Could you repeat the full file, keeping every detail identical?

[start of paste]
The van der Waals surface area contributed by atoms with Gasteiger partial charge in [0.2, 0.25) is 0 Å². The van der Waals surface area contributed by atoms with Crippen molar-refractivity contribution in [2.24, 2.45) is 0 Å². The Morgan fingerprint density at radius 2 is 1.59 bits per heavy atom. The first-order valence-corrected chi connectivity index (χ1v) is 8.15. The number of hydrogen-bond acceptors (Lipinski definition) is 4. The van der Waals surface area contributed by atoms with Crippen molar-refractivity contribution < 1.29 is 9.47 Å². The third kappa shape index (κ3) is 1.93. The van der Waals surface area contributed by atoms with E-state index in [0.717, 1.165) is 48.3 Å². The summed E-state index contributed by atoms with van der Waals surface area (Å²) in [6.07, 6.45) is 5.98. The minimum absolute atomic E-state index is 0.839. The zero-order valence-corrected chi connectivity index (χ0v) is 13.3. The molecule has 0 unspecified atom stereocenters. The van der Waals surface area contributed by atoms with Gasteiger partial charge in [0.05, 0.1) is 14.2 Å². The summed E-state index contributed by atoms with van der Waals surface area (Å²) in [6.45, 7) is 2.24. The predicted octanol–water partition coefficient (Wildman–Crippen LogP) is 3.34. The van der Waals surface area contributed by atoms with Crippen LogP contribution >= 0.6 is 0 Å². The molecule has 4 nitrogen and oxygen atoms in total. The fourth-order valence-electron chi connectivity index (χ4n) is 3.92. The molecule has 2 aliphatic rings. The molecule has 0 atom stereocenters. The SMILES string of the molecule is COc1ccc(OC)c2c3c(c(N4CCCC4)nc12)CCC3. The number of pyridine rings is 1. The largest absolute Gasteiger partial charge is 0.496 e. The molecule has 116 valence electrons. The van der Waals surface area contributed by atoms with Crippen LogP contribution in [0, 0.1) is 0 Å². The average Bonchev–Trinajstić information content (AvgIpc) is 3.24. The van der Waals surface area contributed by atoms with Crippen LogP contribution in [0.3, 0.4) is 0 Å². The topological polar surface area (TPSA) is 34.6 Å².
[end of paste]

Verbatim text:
The van der Waals surface area contributed by atoms with Gasteiger partial charge in [0.2, 0.25) is 0 Å². The van der Waals surface area contributed by atoms with Crippen molar-refractivity contribution in [2.24, 2.45) is 0 Å². The Morgan fingerprint density at radius 2 is 1.59 bits per heavy atom. The first-order valence-corrected chi connectivity index (χ1v) is 8.15. The number of hydrogen-bond acceptors (Lipinski definition) is 4. The van der Waals surface area contributed by atoms with Crippen molar-refractivity contribution < 1.29 is 9.47 Å². The third kappa shape index (κ3) is 1.93. The van der Waals surface area contributed by atoms with E-state index in [0.717, 1.165) is 48.3 Å². The summed E-state index contributed by atoms with van der Waals surface area (Å²) in [6.07, 6.45) is 5.98. The minimum absolute atomic E-state index is 0.839. The zero-order valence-corrected chi connectivity index (χ0v) is 13.3. The molecule has 0 unspecified atom stereocenters. The van der Waals surface area contributed by atoms with Gasteiger partial charge in [0.05, 0.1) is 14.2 Å². The summed E-state index contributed by atoms with van der Waals surface area (Å²) in [6.45, 7) is 2.24. The predicted octanol–water partition coefficient (Wildman–Crippen LogP) is 3.34. The van der Waals surface area contributed by atoms with Crippen LogP contribution >= 0.6 is 0 Å². The molecule has 4 nitrogen and oxygen atoms in total. The fourth-order valence-electron chi connectivity index (χ4n) is 3.92. The molecule has 2 aliphatic rings. The molecule has 0 atom stereocenters. The SMILES string of the molecule is COc1ccc(OC)c2c3c(c(N4CCCC4)nc12)CCC3. The number of pyridine rings is 1. The largest absolute Gasteiger partial charge is 0.496 e. The molecule has 116 valence electrons. The van der Waals surface area contributed by atoms with Crippen LogP contribution in [0, 0.1) is 0 Å². The average Bonchev–Trinajstić information content (AvgIpc) is 3.24. The van der Waals surface area contributed by atoms with Crippen LogP contribution in [0.3, 0.4) is 0 Å². The topological polar surface area (TPSA) is 34.6 Å².